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Assassin's Creed Review
|ON OTHER PLATFORMS: Xbox360, PC|
developer: Ubisoft Montreal
Intel Dual Core 2.6 or AMD 64 X2 3800, 2GB RAM, 12GB HDD, 256MB video card
|ESRB rating: M
release date: Apr 08, 08
|» All About Assassin's Creed on ActionTrip|
When Ubisoft realized it's running a bit low on ideas for another Prince of Persia game, they decided to turn their efforts elsewhere and give the series a rest. In the meantime, however, an idea for a new third-person stealthy action adventure sprung up, from the same folks who worked on the PoP trilogy (The Sands of Time, Warrior Within and The Two Thrones.
Back in September 2006, gamers were introduced to a character named Altair - a highly skilled assassin, who was to be the center role of Ubi's next game, Assassin's Creed. As soon as Assassin's Creed arrived to PS3 and Xbox 360 platforms (Nov. '07), it became a commercial triumph. Further down the road, it had done wonders for Ubi's sales.
Most of you probably know what we thought of the Xbox 360 version. With the PC edition though, extra content was promised to spice things up and add a dash of diversity to the gameplay. And, has it worked? Well, more or less.
Story wise, nothing has changed. Players get into the role of a hitman, who somehow ended up being a "lab rat" to serve the purposes of a scientific experiment that explores the memory of his ancestors. To unlock various points in his memory, he must follow the deeds of one Altair, a member of an age-old organization of elite assassins. Somewhere along the line, Altair disgraces the organization and is stripped of his rank and weapons. He's then assigned to eliminate key individuals to redeem himself in the eyes of assassin leader, Al Mualim. In order to do this, he'll have to journey to cities, such as Jerusalem, Damascus, Acre and Masyaf.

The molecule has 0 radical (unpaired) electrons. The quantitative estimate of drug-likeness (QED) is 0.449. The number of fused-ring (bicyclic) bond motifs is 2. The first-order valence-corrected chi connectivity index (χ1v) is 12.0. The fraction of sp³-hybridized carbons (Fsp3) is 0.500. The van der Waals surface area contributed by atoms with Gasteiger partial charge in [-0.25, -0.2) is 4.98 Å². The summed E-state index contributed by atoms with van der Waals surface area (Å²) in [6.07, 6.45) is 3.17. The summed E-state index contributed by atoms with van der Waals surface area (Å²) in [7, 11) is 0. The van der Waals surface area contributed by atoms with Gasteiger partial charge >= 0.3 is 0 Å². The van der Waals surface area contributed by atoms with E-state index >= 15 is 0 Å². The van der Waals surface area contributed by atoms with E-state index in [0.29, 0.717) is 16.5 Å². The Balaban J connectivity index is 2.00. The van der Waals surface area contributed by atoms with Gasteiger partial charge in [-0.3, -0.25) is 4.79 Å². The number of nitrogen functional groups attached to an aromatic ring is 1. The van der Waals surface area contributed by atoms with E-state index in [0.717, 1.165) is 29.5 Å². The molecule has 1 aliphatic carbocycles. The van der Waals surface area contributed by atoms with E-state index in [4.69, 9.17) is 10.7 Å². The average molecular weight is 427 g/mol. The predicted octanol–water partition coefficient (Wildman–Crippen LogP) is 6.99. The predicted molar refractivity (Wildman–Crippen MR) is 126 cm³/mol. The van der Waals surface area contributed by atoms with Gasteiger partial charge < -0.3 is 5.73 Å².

The PC version certainly has its advantages over its console counterparts. The visuals are much sharper and the game looks way better in high res (particularly in 1280*1024). We've tried it out in DX9 and I must admit I was rather pleased with the appearance of each city and character. The sad news is that in order to enjoy the game in all its visual might, you'll need a pretty powerful rig. For starters, the minimum hardware requirements of Assassin's Creed insist on a dual-core CPU. Enough said. This means that a huge number of gamers with modest rigs won't be able to run the game at all. Even Crysis wasn't that ruthless.
Now, taking part in the assassination missions represents the heart of the game and one of the main reasons why I felt compelled to play on. Trouble is, that building up to each assassination forces the player to complete an assortment of routine tasks, which seldom vary. That was a major bummer in the console version. The PC edition, on the other hand, goes to show that Ubisoft Montreal was aware of the game's repetitive nature and they made an effort to add a little variety to the proceedings.
When trying to gather information for the main objective, you'll do more than just pick-pocket, eavesdrop and such. One of the new missions require Altair to take out a certain number of archers silently, while another type of task involves him escorting an ally informant while fending off oncoming attackers. There's also a mission which requires Altair to trash market stands by tossing guards into them. This was definitely the most fun of all. Another cool bit is going through timed rooftop races, which weren't present in the console versions. Essentially, this is what the developers should've concentrated on from the beginning. This PC-exclusive feature is exactly what the game needs. Some of these new tasks allow players to make full use of Altair's skills, instead of just going through the same mundane tasks repeatedly.
The developers have done an excellent job of translating the controls to the PC and making things suitable for hardcore PC gamers. Of course, players are free to customize the controls any way they want to, but from our experience the default settings work just fine.
Looks and sounds awesome, new missions add a much needed variety to the gameplay, decent controls;
Hardware requirements exceed those of Crysis, certainly not entertaining enough if you've already played the 360 and PS3 editions, AI quirks, recurring mission structure.